The head of the Public Accounts Committee (PAC), Sean Fleming, has claimed the Government "infected the garda process" of deciding what Garda stations should be re-opened.
Mr Fleming told RTÉ's Morning Ireland that the Government was "using and abusing the gardaí" with regards the move to re-open Stepaside Garda Station.
Six stations were supposed to be re-opened on a pilot basis as part of the Programme for Government between Fine Gael and Independents after 139 were closed over the last six years as part of budget cuts.
A report from An Garda Síochána was to identify the stations that should be chosen, but at the PAC hearing yesterday with acting Garda Commissioner Dónall Ó Cualáin, it emerged that gardaí recommended the reopening of four stations on June 9, but that only Stepaside got the go-ahead.
The Transport Minister Shane Ross has said the decision to re-open Stepaside Garda Station in his constituency was not “stroke politics”.
He defended the decision to reopen the station, saying: "I did what I said I would do. I used my clout to reopen Garda stations over the country. It was not stroke politics. The case to reopen Stepaside was compelling; that is why it happened.”
Mr Ross refuted comments from his Independent Alliance colleague John Halligan in an interview with the Irish Examiner last month that Taoiseach Leo Varadkar promised to deliver on Stepaside days before he succeeded Enda Kenny.
Mr Varadkar and Mr Ross are under fire for the “political stroke” which led to the June 13 decision to reopen Stepaside Garda Station ahead of other stations.
The report, which has not been published by the Department of Justice, also flagged four other stations for re-opening and two other locations identified for new stations.
Mr Fleming said the presentation from acting Garda Commissioner Donall O Cualain at yesterday's PAC hearing was very factual and he said he accepted his claim that the decision was made on policing issues.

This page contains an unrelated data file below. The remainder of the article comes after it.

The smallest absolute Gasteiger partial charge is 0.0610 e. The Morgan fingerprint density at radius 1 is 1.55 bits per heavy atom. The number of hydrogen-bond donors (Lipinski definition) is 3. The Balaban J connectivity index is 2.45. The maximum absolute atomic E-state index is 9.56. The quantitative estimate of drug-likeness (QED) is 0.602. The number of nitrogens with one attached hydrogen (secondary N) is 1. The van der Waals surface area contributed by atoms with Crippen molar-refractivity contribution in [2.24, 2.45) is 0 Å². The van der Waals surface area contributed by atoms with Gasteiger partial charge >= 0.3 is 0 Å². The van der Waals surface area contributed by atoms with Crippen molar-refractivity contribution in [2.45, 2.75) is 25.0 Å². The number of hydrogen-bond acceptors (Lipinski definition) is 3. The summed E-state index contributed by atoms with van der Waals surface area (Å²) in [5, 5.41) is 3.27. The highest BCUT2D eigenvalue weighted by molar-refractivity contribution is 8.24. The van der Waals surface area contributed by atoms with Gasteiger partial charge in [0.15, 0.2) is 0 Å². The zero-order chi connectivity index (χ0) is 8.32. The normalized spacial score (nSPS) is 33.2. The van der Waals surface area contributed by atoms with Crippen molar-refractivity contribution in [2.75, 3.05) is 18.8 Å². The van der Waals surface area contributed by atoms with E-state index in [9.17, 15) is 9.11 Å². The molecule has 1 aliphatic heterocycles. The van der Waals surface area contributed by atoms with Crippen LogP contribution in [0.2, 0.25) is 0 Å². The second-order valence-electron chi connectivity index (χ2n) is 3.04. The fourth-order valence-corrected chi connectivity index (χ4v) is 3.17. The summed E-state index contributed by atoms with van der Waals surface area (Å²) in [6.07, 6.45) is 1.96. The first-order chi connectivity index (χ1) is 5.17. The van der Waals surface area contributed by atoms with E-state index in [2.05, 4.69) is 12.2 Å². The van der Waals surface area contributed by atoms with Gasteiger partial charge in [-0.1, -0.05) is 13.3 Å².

But Mr Fleming said he believed the Gardaí were being used for "cover" by the Government whom he claimed "interfered" in what he called "a political decision".
He said: "It should have been left to the gardaí to come to this decision. What went wrong in this issue is that politics of forming the Government and Shane Ross's request somehow infected the garda process and in other words the gardai should have been allowed to do their job on their own but the Government politicised the decision of An Garda Siochana.
"The fact that the Government has decided not to issue the interim report (from the Department of Justice) at this stage is damaging to the gardaí, damaging to the body politic and the only way to clear that up is to publish the report now and that can be done this morning.
"I'd say politicians had a clear objective and they got the power of the Garda Siochana to give them a report to suit what their objective was."
He said that the Government had damaged the force with their actions.
He said: "That's where I believe the gardai have been damaged by the politicians and members of government interfering in what should have been a garda decision. I think that the politicians, for political reasons, overly influenced the garda decision.
"I'd have no issue if the Government wanted to make a decision but they shouldn't be using and abusing the gardai for a political decision. They should have been big enough to say this is a political decision.
"There would have been no report if he [Shane Ross] hadn't asked for it and demanded it to be six and some of them to be in the Dublin area as part of the formation of Government. The whole thing started as a political project."
Several members of the PAC are demanding answers from Justice Minister Charlie Flanagan, Noel Waters, the top official in the Department of Justice, and the head of Garda HR, over their role in the “political stroke” which led to the decision.
Speaking to the Irish Examiner, Social Democrats TD and PAC member Catherine Murphy said: “The absence of any other evidence suggests that conclusion that it was a stroke. When you match that with what John Halligan told your paper, you can only come to that conclusion.”
Fianna Fáil’s Shane Cassells echoed her words and said “the dogs in the street” know that this was a political decision aimed at keeping Mr Ross happy.
Mr Cassells said the role of the Department of Justice in this saga left a lot of questions that need answering and called for Mr Waters to come before the committee.